The configuration of the gas detection equipment within the cleanroom is also an important element. Before any gas detection equipment is installed, many factors must be taken into consideration. For example, depending on the gases being used, HEPA filters, air-circulating units, and electrical sources all affect where and how the equipment should be installed. And, of course, federal and state requirements must also be met.
In these controlled environments, equipment maintenance is just as important as the installation and the configuration of the gas detection equipment. The advancement in gas detection equipment has made detection more efficient, but has not eliminated the need for periodic maintenance and 24/7 monitoring. Simply put, all gas detection equipment should be tested every 90 days (always following the manufacturer’s requirements as well as compliance with all local and federal agencies) to make sure they are still correctly calibrated and responding correctly, and that all of the target gases are being detected. Those tests should be done with actual gases traceable to the National Institute of Standards and Technology (NIST) to ensure accuracy and protection from liability.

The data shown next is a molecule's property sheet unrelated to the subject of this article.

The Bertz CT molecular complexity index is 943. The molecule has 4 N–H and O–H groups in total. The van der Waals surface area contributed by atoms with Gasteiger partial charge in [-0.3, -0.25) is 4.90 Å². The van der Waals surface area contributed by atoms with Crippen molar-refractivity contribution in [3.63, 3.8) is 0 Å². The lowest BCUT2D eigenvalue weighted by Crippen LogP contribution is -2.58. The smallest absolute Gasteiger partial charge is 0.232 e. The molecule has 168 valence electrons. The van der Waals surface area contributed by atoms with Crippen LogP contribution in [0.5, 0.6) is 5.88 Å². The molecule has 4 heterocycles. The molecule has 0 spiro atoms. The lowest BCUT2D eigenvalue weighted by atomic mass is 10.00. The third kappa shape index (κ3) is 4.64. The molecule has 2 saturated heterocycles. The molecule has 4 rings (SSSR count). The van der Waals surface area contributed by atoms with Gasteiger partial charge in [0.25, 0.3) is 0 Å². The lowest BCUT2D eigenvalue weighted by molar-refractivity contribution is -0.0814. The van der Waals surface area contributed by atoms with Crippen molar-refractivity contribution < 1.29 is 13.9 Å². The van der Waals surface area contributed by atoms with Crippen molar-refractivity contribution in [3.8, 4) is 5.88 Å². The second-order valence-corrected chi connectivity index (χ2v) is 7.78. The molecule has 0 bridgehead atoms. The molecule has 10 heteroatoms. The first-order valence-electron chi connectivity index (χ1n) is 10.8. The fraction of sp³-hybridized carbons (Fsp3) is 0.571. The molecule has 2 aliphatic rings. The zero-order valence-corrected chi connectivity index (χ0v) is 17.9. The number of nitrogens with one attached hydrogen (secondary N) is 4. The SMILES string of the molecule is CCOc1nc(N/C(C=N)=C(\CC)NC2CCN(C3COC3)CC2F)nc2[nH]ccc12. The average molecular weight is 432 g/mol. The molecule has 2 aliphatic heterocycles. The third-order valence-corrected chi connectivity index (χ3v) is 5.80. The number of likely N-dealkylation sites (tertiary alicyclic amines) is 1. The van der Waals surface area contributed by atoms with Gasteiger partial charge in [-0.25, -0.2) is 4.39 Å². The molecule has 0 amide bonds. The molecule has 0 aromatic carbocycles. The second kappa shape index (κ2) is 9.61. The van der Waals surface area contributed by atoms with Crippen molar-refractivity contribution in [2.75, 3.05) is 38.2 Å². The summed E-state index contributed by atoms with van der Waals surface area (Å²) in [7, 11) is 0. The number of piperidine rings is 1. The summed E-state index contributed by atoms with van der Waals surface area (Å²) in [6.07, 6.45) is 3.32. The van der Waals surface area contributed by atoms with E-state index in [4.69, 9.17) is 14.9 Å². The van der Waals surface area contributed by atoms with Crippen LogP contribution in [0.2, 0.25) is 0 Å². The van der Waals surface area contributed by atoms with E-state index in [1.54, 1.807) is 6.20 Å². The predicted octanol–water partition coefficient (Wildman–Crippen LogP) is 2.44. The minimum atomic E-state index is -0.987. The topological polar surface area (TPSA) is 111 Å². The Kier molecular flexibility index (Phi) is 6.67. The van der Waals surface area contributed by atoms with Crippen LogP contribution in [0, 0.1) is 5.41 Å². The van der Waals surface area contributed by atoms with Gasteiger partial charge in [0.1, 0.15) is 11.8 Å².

Unfortunately, many building owners, facility managers, and laboratory operators feel that the initial investment in a gas detection system is sufficient enough to disregard follow-up. In some cases, they may be told that just having it installed on the property is all that’s needed. To a degree, one can understand that perspective. A gas detection system is not a small investment. With the installation of a single gas detection unit alone averaging $1,000, adding a maintenance contract for a new or newer gas system might seem like a luxury. It is absolutely not.